The PPP should be used to support SMART targets within a student's PEP. These targets and related expenditures should be reviewed on a termly basis at each student's PEP meeting. Schools have significant scope to use the Pupil Premium Plus for support and intervention programmes that they deem appropriate for a child in care, and the Virtual School, designated teachers, and social workers will work together to identify appropriate and effective uses of the PPP.
The Virtual School recommends that the PPP is used primarily in the following areas of development. Examples of each intervention are also displayed for reference purposes. Targets for children in care should be set with reference to their unique situation and needs.
In-class academic attainment
Providing one-to-one tuition or TA support in class.
Training staff, and funding the staffing costs of key adults who are attachment and trauma aware.
Facilitating visits to further or higher education centres.
Taking a student in year 6 to visit their new school and teachers.
Helping students in Year 2 familiarise themselves with a change of environment as they start Key Stage 2.
|Wider achievement and extra-curricular learning outside the classroom|
Taking students on visits to universities, or careers events.
Supporting the costs of after-school clubs and societies.
|Attendance and inclusion|
Addressing barriers preventing students from attending school on a regular basis.
Providing regular meet-and-greets or a designated mentor for students to access during the school day.
|Social, emotional, and mental health (SEMH)|
Supporting interventions which de-escalate negative behaviour in the classroom.
Helping to provide counselling or resources to address ongoing SEMH concerns.
Paying towards the cost of an Educational Psychology service.
|Supplementing a child's Education, Health and Care Plan (EHCP)||The PPP cannot be used to provide services and support required as part of a EHCP, but it can be used to provide supplementary support beyond the core requirements of an EHCP.|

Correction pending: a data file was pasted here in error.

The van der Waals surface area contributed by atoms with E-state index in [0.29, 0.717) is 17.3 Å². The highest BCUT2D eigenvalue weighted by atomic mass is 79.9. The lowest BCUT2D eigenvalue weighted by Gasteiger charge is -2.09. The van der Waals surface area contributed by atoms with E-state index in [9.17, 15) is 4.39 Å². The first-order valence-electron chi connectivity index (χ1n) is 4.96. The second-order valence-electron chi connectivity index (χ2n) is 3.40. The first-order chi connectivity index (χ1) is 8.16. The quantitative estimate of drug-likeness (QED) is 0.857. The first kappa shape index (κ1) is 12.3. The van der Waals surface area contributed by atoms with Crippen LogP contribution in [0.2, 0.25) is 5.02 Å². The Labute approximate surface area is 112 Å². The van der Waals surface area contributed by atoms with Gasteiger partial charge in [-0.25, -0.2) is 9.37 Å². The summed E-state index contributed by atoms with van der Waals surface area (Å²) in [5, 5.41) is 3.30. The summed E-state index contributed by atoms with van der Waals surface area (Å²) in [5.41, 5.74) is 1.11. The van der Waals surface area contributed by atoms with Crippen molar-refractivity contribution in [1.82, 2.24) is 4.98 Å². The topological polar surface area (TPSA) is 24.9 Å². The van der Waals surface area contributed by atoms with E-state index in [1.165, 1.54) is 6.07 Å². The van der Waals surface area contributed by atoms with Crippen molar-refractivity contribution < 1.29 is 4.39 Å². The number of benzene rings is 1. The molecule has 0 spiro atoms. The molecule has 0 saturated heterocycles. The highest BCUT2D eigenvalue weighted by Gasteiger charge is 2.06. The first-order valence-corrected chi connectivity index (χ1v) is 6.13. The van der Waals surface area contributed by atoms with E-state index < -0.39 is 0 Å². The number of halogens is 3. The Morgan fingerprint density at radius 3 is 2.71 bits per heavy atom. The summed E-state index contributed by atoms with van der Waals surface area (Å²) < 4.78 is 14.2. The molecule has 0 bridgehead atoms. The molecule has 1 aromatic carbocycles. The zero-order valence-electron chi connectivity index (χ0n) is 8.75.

As part of the process of setting SMART targets for students, schools should consider the child's current situation and clearly identify the improvement expected by the end of the term. The setting of baseline data will help all involved parties to better assess the progress that every child is making, and the scope for future development and success.
Monitoring of how our children in care benefit from this funding will be through the
Personal Education Plan (PEP) meetings.
Early Years Pupil Premium (EYPP)
Children in care aged three or four who are in receipt of 15 hours of free childcare are eligible to receive
Early Years Pupil Premium (EYPP). The Virtual School is responsible for identifying qualifying children and liaising with the Early Years Funding Team to give this funding to nurseries and early years providers.
Like the PPP, the EYPP should be used to narrow the gap in attainment and social development between children in care and their peers. Eligible children in care may receive up a maximum of £300 per financial year, and planned expenditure and associated progress should be recorded by the child's early years provider through their PEP.
The Department for Education has produced a detailed research report examining effective use and creative planning for the EYPP. The report is available through the link below:
Pupil Premium Plus arrangements
Detailed information on the Pupil Premium Plus, and the formal arrangements by which funding will be transferred by the Northamptonshire Virtual School are available in the following document:
For additional information or queries regarding the Pupil Premium Plus, including queries concerning specific payments to schools, please contact the Virtual School at:
Phone: 01604 365 912